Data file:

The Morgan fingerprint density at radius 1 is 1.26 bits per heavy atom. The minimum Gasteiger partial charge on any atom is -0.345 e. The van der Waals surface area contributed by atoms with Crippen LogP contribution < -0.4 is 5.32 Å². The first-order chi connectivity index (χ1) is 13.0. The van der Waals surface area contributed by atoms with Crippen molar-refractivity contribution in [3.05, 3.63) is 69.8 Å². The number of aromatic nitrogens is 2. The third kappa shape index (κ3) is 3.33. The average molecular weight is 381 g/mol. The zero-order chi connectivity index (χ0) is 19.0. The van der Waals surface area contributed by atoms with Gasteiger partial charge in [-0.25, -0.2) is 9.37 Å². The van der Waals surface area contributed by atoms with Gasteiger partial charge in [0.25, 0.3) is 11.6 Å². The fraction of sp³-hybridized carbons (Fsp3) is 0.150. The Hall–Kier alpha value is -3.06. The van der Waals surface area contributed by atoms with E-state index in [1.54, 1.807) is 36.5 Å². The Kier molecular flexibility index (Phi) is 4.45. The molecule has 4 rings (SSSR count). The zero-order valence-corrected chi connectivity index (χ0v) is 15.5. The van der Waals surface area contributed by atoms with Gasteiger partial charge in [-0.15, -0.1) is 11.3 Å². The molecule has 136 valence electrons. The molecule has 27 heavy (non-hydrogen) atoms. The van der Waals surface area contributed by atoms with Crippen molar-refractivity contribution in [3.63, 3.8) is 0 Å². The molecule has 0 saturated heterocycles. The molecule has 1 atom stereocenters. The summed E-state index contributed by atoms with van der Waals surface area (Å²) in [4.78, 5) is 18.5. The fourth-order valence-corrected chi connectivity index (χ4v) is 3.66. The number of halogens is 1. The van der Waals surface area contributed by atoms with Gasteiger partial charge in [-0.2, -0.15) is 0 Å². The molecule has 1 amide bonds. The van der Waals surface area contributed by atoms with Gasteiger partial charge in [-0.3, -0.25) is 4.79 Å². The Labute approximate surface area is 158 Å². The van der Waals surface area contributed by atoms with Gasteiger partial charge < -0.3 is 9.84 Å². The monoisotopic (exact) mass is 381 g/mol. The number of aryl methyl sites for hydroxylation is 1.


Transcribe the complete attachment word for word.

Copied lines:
The Morgan fingerprint density at radius 1 is 1.26 bits per heavy atom. The minimum Gasteiger partial charge on any atom is -0.345 e. The van der Waals surface area contributed by atoms with Crippen LogP contribution < -0.4 is 5.32 Å². The first-order chi connectivity index (χ1) is 13.0. The van der Waals surface area contributed by atoms with Crippen molar-refractivity contribution in [3.05, 3.63) is 69.8 Å². The number of aromatic nitrogens is 2. The third kappa shape index (κ3) is 3.33. The average molecular weight is 381 g/mol. The zero-order chi connectivity index (χ0) is 19.0. The van der Waals surface area contributed by atoms with Gasteiger partial charge in [-0.25, -0.2) is 9.37 Å². The van der Waals surface area contributed by atoms with Gasteiger partial charge in [0.25, 0.3) is 11.6 Å². The fraction of sp³-hybridized carbons (Fsp3) is 0.150. The Hall–Kier alpha value is -3.06. The van der Waals surface area contributed by atoms with E-state index in [1.54, 1.807) is 36.5 Å². The Kier molecular flexibility index (Phi) is 4.45. The molecule has 4 rings (SSSR count). The zero-order valence-corrected chi connectivity index (χ0v) is 15.5. The van der Waals surface area contributed by atoms with Gasteiger partial charge in [-0.15, -0.1) is 11.3 Å². The molecule has 136 valence electrons. The molecule has 27 heavy (non-hydrogen) atoms. The van der Waals surface area contributed by atoms with Crippen molar-refractivity contribution in [3.63, 3.8) is 0 Å². The molecule has 0 saturated heterocycles. The molecule has 1 atom stereocenters. The summed E-state index contributed by atoms with van der Waals surface area (Å²) in [4.78, 5) is 18.5. The fourth-order valence-corrected chi connectivity index (χ4v) is 3.66. The number of halogens is 1. The van der Waals surface area contributed by atoms with Gasteiger partial charge in [-0.2, -0.15) is 0 Å². The molecule has 1 amide bonds. The van der Waals surface area contributed by atoms with Gasteiger partial charge in [-0.3, -0.25) is 4.79 Å². The Labute approximate surface area is 158 Å². The van der Waals surface area contributed by atoms with Gasteiger partial charge < -0.3 is 9.84 Å². The monoisotopic (exact) mass is 381 g/mol. The number of aryl methyl sites for hydroxylation is 1.